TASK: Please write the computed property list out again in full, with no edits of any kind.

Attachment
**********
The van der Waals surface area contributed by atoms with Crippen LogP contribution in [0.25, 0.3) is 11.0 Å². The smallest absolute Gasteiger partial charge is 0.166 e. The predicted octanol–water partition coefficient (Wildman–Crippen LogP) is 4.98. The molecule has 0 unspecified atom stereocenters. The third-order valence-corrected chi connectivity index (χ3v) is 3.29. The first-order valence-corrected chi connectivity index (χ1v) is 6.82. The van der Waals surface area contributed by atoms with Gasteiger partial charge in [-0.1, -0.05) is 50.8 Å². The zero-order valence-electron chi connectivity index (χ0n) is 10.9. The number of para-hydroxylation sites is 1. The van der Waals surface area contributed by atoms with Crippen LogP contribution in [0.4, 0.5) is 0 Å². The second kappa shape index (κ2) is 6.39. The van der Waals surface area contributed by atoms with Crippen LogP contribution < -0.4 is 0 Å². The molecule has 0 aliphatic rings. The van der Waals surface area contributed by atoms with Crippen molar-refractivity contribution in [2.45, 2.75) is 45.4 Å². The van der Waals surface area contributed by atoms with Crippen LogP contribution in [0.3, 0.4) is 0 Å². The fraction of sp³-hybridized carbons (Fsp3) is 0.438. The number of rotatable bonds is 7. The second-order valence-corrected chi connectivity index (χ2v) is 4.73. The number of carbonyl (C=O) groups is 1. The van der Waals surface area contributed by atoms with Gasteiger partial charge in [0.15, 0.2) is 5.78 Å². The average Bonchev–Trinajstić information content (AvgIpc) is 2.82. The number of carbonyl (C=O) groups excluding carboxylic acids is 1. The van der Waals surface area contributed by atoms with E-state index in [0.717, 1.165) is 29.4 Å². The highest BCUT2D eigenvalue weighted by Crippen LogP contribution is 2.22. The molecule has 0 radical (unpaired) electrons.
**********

The van der Waals surface area contributed by atoms with Crippen LogP contribution in [0.25, 0.3) is 11.0 Å². The smallest absolute Gasteiger partial charge is 0.166 e. The predicted octanol–water partition coefficient (Wildman–Crippen LogP) is 4.98. The molecule has 0 unspecified atom stereocenters. The third-order valence-corrected chi connectivity index (χ3v) is 3.29. The first-order valence-corrected chi connectivity index (χ1v) is 6.82. The van der Waals surface area contributed by atoms with Gasteiger partial charge in [-0.1, -0.05) is 50.8 Å². The zero-order valence-electron chi connectivity index (χ0n) is 10.9. The number of para-hydroxylation sites is 1. The van der Waals surface area contributed by atoms with Crippen LogP contribution in [0.4, 0.5) is 0 Å². The second kappa shape index (κ2) is 6.39. The van der Waals surface area contributed by atoms with Crippen LogP contribution < -0.4 is 0 Å². The molecule has 0 aliphatic rings. The van der Waals surface area contributed by atoms with Crippen molar-refractivity contribution in [2.45, 2.75) is 45.4 Å². The van der Waals surface area contributed by atoms with Crippen LogP contribution in [0.3, 0.4) is 0 Å². The fraction of sp³-hybridized carbons (Fsp3) is 0.438. The number of rotatable bonds is 7. The second-order valence-corrected chi connectivity index (χ2v) is 4.73. The number of carbonyl (C=O) groups is 1. The van der Waals surface area contributed by atoms with Gasteiger partial charge in [0.15, 0.2) is 5.78 Å². The average Bonchev–Trinajstić information content (AvgIpc) is 2.82. The number of carbonyl (C=O) groups excluding carboxylic acids is 1. The van der Waals surface area contributed by atoms with E-state index in [0.717, 1.165) is 29.4 Å². The highest BCUT2D eigenvalue weighted by Crippen LogP contribution is 2.22. The molecule has 0 radical (unpaired) electrons.